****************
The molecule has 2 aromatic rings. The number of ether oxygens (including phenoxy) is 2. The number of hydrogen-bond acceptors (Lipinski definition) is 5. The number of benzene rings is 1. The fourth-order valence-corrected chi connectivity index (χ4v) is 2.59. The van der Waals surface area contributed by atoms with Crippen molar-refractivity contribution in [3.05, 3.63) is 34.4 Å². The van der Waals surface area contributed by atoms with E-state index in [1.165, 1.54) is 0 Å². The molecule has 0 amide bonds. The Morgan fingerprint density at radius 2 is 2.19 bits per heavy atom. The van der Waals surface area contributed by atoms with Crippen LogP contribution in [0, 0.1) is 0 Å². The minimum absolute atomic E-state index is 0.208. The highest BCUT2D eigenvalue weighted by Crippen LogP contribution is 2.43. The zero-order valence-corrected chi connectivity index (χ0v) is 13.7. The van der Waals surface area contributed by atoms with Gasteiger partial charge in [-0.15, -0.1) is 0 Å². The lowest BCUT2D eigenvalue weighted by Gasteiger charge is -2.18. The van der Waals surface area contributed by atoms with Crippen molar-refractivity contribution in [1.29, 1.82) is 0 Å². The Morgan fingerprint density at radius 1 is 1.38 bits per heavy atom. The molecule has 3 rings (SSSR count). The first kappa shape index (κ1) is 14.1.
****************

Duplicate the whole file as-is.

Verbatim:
The molecule has 2 aromatic rings. The number of ether oxygens (including phenoxy) is 2. The number of hydrogen-bond acceptors (Lipinski definition) is 5. The number of benzene rings is 1. The fourth-order valence-corrected chi connectivity index (χ4v) is 2.59. The van der Waals surface area contributed by atoms with Crippen molar-refractivity contribution in [3.05, 3.63) is 34.4 Å². The van der Waals surface area contributed by atoms with E-state index in [1.165, 1.54) is 0 Å². The molecule has 0 amide bonds. The Morgan fingerprint density at radius 2 is 2.19 bits per heavy atom. The van der Waals surface area contributed by atoms with Crippen LogP contribution in [0, 0.1) is 0 Å². The minimum absolute atomic E-state index is 0.208. The highest BCUT2D eigenvalue weighted by Crippen LogP contribution is 2.43. The zero-order valence-corrected chi connectivity index (χ0v) is 13.7. The van der Waals surface area contributed by atoms with Gasteiger partial charge in [-0.15, -0.1) is 0 Å². The lowest BCUT2D eigenvalue weighted by Gasteiger charge is -2.18. The van der Waals surface area contributed by atoms with Crippen molar-refractivity contribution in [1.29, 1.82) is 0 Å². The Morgan fingerprint density at radius 1 is 1.38 bits per heavy atom. The molecule has 3 rings (SSSR count). The first kappa shape index (κ1) is 14.1.